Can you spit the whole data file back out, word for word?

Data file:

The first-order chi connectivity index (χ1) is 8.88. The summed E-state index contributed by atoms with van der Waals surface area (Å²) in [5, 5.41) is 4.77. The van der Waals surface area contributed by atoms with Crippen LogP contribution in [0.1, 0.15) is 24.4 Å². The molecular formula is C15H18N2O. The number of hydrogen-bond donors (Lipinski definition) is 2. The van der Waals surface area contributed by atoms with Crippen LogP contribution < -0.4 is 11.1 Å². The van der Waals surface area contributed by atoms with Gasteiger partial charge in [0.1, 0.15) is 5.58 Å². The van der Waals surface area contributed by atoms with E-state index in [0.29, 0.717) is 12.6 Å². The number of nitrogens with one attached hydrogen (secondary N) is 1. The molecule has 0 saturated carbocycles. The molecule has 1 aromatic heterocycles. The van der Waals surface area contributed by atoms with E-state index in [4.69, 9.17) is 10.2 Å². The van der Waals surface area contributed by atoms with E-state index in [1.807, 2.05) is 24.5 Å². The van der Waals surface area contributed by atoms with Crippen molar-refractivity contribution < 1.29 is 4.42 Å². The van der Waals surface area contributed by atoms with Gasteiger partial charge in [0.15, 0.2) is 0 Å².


The first-order chi connectivity index (χ1) is 8.88. The summed E-state index contributed by atoms with van der Waals surface area (Å²) in [5, 5.41) is 4.77. The van der Waals surface area contributed by atoms with Crippen LogP contribution in [0.1, 0.15) is 24.4 Å². The molecular formula is C15H18N2O. The number of hydrogen-bond donors (Lipinski definition) is 2. The van der Waals surface area contributed by atoms with Crippen LogP contribution < -0.4 is 11.1 Å². The van der Waals surface area contributed by atoms with Gasteiger partial charge in [0.1, 0.15) is 5.58 Å². The van der Waals surface area contributed by atoms with E-state index in [0.29, 0.717) is 12.6 Å². The number of nitrogens with one attached hydrogen (secondary N) is 1. The molecule has 0 saturated carbocycles. The molecule has 1 aromatic heterocycles. The van der Waals surface area contributed by atoms with E-state index in [4.69, 9.17) is 10.2 Å². The van der Waals surface area contributed by atoms with E-state index in [1.807, 2.05) is 24.5 Å². The van der Waals surface area contributed by atoms with Crippen molar-refractivity contribution < 1.29 is 4.42 Å². The van der Waals surface area contributed by atoms with Gasteiger partial charge in [0.15, 0.2) is 0 Å².